The research — part of Dynamite, a European project involving 17 academic and industrial partners — is being carried out at
UK researchers are developing wireless miniature sensors which can detect wear and tear in machinery and predict when it might break down, thus reducing maintenance costs for industry and potentially improving safety.
According to Dr Andrew Starr from the university’s school of mechanical, aerospace and civil engineering, the entire project is linked by the concept of ‘e-maintenance’. The sensors that his team are developing will form part of a suite of mobile monitoring technology that could be integrated into a variety of applications such as trains and agricultural vehicles, as well as in manufacturing and plant machinery.
One requirement of the sensors is that they must be self-powered. Starr said that this is because in conventional sensors the cable that carries the data also delivers power. ‘It is very important that they are self-powered and so we need a clever strategy to generate sufficient power to deliver signals from the sensor — not continuously, but when they are required,’ said Starr. Only very small amounts of power are required to run the system as researchers envisage they will only have to give occasional indications that the entire system is healthy rather than continuously stream unnecessary data.
These sporadic signs of health will continue until the system begins to degrade and then the sensors can begin to provide more detailed regular information.
As the sensor’s power consumption is likely to be just in microwatts this could be sourced from vibrations (see also this article), heat or even solar sources depending on the location of the sensor.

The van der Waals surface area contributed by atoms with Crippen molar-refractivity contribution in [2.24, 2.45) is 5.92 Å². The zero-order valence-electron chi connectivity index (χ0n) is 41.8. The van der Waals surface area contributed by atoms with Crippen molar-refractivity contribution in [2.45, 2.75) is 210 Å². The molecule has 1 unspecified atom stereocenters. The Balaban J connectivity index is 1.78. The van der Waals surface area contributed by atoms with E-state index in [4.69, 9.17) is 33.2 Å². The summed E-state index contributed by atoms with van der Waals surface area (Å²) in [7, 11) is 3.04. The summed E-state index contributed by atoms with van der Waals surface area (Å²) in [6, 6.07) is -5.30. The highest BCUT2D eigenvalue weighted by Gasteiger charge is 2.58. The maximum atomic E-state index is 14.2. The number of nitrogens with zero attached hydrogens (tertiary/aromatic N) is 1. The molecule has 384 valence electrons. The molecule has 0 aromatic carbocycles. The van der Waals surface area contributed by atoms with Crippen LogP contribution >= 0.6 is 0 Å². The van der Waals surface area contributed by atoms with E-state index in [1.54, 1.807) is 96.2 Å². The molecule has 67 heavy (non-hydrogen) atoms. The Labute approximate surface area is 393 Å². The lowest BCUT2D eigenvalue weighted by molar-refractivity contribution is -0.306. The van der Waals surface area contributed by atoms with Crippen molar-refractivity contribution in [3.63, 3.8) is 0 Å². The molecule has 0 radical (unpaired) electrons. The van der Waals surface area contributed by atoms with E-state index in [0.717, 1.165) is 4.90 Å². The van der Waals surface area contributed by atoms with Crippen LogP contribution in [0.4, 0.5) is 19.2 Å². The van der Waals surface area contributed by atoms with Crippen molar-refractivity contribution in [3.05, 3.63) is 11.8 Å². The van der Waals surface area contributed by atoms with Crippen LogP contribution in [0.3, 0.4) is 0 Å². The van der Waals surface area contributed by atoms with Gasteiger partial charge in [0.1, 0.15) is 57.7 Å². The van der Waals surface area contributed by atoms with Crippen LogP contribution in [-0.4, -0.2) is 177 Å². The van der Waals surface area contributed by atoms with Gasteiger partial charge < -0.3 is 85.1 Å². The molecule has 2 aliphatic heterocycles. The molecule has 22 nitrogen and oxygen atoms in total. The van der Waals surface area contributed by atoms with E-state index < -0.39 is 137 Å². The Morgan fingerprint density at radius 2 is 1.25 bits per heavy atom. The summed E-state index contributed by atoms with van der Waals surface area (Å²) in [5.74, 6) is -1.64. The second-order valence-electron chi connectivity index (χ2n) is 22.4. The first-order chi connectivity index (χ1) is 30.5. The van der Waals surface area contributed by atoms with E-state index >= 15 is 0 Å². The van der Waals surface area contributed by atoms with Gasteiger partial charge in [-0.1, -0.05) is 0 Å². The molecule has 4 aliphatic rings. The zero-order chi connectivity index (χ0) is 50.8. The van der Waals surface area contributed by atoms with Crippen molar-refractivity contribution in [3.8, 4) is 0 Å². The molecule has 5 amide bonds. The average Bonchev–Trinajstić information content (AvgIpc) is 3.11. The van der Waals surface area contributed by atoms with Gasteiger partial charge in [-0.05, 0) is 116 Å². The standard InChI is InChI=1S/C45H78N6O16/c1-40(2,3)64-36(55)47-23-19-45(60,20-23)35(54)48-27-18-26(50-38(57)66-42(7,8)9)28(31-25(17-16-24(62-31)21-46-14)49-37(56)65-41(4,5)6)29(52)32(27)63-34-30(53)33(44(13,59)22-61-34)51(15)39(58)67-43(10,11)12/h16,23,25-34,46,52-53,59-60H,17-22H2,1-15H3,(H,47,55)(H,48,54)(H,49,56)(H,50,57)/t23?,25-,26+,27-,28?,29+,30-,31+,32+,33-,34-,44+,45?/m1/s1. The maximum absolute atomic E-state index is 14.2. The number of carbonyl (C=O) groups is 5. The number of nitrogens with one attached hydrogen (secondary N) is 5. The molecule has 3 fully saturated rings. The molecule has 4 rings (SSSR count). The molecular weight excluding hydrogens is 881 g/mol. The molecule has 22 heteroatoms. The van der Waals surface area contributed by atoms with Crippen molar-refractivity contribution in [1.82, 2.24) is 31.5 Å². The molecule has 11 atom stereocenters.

One of the key challenges will be developing a sensor that can measure a number of different parameters simultaneously and yet still be small enough to fit inside a machine.
‘Making it the size of a cigarette packet is tricky and a matchbox is quite hard — but getting it down to the size of a thick postage stamp is really very difficult indeed,’ said Starr.
Although the project is still in its infancy Starr expects that industrial partners will want the sensor to be able to monitor temperature, vibration and strain.
The software developed for the technology will need to process raw data and decide when an alert needs to be given, thus only supplying useful information regarding the machine’s condition.
According to Starr there are a number of different applications in the transport sector. Although Fiat and Volvo are both partners in the project, he does not expect consumers will want to see the sensors in private vehicles as the market would not accept the extra cost.
A prototype should be developed within the next two years, but the researchers plan to wait before they commit to any one wireless standard, due to the fast-paced nature of the wireless industry.
‘Condition monitoring is all about being a machine doctor,’ said Starr. ‘We want to know about a system’s health and prevent technical problems before they happen, which will undoubtedly save time and money.’